Thursday, June 13, 2013

The Nature of Failure in Ministry, Part II

(If you haven't read the post immediately preceding this one--my post on how we as senior/lead pastors can fail at times--I gently suggest that you scroll down and do so, as this post is a follow-up to that one. -E.A.)

When I was asked by my now-regional minister, Sandy Messick, to prayerfully consider the job opening I now have--as pastor of Longview FCC--I realized after much prayer, deliberation, and counsel from trusted friends and mentors that the only way I could ever be able to accept this call is if I was okay with the possibility never achieving any of the objectives the church needed from its new pastor.

Read that again: the only way I could accept this call was if I was okay with the possibility of failing at this call.

To greatly oversimplify matters, the ministry I am predominantly involved in here is a church revitalization: when I arrived, we had an average worship attendance of 25-30 people in a sanctuary that accommodates a congregation seven or eight times that size.  We were far too small for our beautiful, historic building.  And, like many mainline congregations across the country, we were getting older and older.  It's a tough spot to be in, but I saw that this was a congregation that firmly believed that God was not finished with them, and I found that I shared that conviction.

But I had allow myself to be okay with the contingency that I would be the pastor under whose watch this congregation closed its doors, if  (God forbid) it ever came to that.

Because I didn't know if I could do what this congregation was asking me to help them do.

On a theological level, this is a practical sort of a leap of faith that existentialism's grandfather (and my theological mancrush) Soren Kierkegaard talks about.  Walking on solid ground only gets you so far--at some point, you have to leave your feet.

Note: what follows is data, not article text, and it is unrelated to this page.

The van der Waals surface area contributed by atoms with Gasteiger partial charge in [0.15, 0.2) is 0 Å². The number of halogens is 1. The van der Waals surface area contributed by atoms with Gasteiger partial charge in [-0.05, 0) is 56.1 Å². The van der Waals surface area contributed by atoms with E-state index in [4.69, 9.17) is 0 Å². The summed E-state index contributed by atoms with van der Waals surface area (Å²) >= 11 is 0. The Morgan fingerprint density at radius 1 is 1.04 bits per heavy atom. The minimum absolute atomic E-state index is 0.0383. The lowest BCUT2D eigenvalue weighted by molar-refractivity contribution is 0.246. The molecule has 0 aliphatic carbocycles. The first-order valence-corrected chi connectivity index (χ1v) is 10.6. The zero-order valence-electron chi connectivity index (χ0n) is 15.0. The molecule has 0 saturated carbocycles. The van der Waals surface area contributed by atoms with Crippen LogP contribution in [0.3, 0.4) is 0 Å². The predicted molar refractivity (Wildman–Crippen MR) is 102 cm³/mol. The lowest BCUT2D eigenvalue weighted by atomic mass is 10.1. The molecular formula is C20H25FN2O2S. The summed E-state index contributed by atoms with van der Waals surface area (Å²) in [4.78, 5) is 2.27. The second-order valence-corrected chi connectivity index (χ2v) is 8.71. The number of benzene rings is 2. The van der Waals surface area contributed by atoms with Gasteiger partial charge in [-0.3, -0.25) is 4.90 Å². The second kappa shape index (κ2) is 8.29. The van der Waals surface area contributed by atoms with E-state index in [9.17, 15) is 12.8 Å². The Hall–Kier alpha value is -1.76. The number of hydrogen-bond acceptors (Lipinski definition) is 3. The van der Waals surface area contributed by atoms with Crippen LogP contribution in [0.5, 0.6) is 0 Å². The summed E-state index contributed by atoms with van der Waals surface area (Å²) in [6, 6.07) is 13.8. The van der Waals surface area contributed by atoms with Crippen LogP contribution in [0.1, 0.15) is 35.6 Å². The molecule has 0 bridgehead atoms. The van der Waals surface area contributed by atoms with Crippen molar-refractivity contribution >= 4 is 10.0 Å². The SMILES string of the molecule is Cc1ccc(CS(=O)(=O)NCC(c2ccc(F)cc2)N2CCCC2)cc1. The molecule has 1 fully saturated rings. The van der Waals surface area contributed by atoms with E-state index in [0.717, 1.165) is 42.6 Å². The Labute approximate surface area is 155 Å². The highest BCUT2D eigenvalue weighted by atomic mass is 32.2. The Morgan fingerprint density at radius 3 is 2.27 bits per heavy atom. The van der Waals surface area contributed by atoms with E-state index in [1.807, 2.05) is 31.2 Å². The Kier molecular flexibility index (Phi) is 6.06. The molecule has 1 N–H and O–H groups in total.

So I left my feet, and accepted this church as the place God was calling me to be right now, by trusting in Him rather than in my own skills (or lack thereof).

And, as I wrote in Tuesday's post, I felt like I had absolutely no idea what I was doing for my first few months here.  I am told, however, that I hid it well.

In thinking back over that time in my ministry here, though, I realized another truth that I had half-wittingly stumbled upon:

The whole shebang of ministry is like that.  Becoming a pastor is all one big leap of faith.

After all, the average length of a pastor's career in ministry (before either retirement or a career change) is only 14 years.  By that math, I have an average chance of being out of ministry before I turn 40.

Even in order to say "yes" to God and enter ordained ministry, I had to be okay with eventual "failure," of burning out, dropping out, and doing something else with my life.

Now, I want to emphasize that I do not believe myself to be burned out all: I routinely take time to pray and ask myself how high my job satisfaction is, and it is usually quite high.  I love what I do and where I get to do it.  But I have also experienced things that I can understand why someone would feel discouraged about ministry by.

After all, I'm on call 24/7, even on my days off.  As a solo pastor, I am constantly putting out little fires here and there.  And as an introvert, being around people for any sustained length of time exhausts me.

And in the midst of those influences, the pressure to do well is always there.

So despite my own weaknesses and shortcomings, I (and I imagine a great many other pastors) still fear failure.

One of the biggest things I have tried to do over the past two years of my time here is to purge myself of that fear.  I am not so naive or vain to say that I have been successful at achieving that goal.

But once I began to let that fear go, I did begin to see new and amazing things begin to happen at this church that I love and serve.

And for that, I know that I have God to thank.

Yours in Christ,

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